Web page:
AAFA: Allergy sufferers in for long, severe season

LANDOVER, Md. — Extreme weather patterns may contribute to a severe and long allergy season this spring, according to the Asthma and Allergy Foundation of America. The AAFA projects an increased potential for severe and prolonged allergy symptoms as spring arrives early, and as many regions of the country recover from severe storms and flooding.

"Severe weather patterns can bring higher temperatures, higher pollen levels and increased exposure to outdoor mold, resulting in spring allergies that can peak stronger and last longer," stated Bill Berger of the Allergy and Asthma Associates of Southern California. "Too often, people with seasonal allergies suffer silently while their symptoms worsen year after year."

Residents across the United States can expect more severe allergy conditions this year as an unusually wet winter and early warm temperatures lead to earlier tree pollination and higher levels of pollen and outdoor mold. Northern cities predicted to face a more challenging spring allergy season compared to one year ago include: Buffalo, N.Y., Springfield, Mass., Richmond, Va., Detroit and Toledo, Ohio. 

"The severe allergy conditions expected in many cities across the country means more challenges for patients, and a need for powerful and effective treatment options for them to help manage their condition," noted Mike Tringale, VP external affairs at AAFA.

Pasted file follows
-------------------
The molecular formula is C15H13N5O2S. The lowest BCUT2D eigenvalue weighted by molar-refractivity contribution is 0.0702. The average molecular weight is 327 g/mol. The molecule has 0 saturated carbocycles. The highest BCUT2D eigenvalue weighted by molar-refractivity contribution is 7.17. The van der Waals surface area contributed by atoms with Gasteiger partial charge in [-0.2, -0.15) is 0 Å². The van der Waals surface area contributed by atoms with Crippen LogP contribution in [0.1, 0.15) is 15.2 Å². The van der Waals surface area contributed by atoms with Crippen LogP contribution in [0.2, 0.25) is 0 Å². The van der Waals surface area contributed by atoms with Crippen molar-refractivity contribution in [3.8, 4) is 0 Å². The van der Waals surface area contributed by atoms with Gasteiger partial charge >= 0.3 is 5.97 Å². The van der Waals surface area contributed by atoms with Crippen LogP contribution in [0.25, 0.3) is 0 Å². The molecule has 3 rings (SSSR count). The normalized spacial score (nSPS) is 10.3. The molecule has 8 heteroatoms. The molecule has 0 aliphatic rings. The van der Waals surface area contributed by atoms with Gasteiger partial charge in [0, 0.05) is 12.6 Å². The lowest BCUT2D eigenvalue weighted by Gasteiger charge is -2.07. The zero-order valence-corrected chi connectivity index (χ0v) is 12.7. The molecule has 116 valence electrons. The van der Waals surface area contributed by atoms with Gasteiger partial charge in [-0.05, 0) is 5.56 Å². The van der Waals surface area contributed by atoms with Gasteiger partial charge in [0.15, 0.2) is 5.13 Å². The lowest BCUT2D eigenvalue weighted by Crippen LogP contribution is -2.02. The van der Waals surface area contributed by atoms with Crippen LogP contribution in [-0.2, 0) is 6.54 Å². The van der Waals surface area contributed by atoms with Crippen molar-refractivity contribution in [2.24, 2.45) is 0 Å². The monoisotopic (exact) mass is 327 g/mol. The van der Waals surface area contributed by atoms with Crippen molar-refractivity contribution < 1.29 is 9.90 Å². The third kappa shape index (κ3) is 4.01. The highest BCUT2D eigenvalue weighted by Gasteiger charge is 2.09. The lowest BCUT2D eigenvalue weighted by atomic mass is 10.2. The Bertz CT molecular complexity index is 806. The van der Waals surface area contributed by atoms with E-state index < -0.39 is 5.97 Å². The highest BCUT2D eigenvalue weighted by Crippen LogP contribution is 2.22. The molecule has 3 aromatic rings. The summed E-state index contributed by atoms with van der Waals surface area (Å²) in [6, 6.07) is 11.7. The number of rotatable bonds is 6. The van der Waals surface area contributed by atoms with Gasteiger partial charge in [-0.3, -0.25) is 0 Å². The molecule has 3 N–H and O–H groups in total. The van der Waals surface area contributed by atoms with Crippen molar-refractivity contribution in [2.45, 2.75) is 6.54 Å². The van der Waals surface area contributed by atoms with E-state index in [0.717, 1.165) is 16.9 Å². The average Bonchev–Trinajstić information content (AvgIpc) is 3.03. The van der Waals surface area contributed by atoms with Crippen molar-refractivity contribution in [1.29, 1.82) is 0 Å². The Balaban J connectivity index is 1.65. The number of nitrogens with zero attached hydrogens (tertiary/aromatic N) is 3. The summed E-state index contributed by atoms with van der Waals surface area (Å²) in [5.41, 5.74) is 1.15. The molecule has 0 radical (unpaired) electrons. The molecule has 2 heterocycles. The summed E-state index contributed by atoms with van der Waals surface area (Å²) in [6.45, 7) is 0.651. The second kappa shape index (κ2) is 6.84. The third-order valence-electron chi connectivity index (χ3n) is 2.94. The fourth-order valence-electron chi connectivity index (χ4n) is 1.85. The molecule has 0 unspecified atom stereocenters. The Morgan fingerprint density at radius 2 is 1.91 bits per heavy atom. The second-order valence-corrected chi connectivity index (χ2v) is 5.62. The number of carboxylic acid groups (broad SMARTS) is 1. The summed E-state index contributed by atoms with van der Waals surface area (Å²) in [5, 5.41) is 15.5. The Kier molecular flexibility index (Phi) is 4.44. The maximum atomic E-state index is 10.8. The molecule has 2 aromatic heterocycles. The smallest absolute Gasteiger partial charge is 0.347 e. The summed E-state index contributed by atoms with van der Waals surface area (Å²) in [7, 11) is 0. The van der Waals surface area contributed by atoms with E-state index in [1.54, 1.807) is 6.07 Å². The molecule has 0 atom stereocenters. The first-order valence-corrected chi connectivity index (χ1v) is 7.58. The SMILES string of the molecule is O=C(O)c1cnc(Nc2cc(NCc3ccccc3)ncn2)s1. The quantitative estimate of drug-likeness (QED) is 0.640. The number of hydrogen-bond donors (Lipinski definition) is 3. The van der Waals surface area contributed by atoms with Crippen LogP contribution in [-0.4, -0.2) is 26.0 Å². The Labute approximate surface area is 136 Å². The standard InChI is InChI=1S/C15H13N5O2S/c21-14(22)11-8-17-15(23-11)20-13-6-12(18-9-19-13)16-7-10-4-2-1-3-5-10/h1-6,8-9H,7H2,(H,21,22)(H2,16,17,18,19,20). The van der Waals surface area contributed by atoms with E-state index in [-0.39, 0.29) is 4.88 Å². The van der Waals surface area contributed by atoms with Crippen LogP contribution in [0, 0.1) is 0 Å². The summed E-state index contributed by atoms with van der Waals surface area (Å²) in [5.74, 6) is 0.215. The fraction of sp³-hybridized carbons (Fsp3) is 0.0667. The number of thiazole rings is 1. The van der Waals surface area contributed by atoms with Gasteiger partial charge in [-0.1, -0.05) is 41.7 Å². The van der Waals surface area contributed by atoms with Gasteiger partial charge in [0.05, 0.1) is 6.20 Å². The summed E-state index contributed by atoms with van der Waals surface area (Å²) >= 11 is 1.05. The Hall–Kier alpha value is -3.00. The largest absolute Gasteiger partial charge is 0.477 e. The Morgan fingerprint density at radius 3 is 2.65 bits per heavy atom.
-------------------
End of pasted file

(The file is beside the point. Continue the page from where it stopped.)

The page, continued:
AAFA's ranking of the "2013 Spring Allergy Capitals" found that nasal allergies are a problem nationwide, but especially in southern states. Overall, 15 of the top 25 cities on this year's ranking are in the South. These findings are consistent with research showing that spring now arrives 10 to 14 days earlier than it did just 20 years ago, bringing with it increased pollen counts.   

Recent hurricanes, severe storms and tornadoes also can affect the severity of spring allergies. The increased presence of mold in areas damaged by floods can trigger allergic reactions. Major urban areas and locations with significant construction also may see an increased risk for severe allergies, because pollen from weeds proliferates in places with development projects. Finally, ground-level ozone pollution can affect allergy symptoms.

For 2013, Jackson, Miss., claimed the top spot on AAFA's Spring Allergy Capitals ranking, followed by Knoxville, Tenn. and Chattanooga, Tenn. Of note, three major cities, Philadelphia, New Orleans and Dallas each climbed slightly higher in the top 25 compared with last year. 

An interactive map of 100 cities, resources about diagnosis, prevention and treatment options, resources for physicians and more information on the study methodology are available at AllergyCapitals.com.

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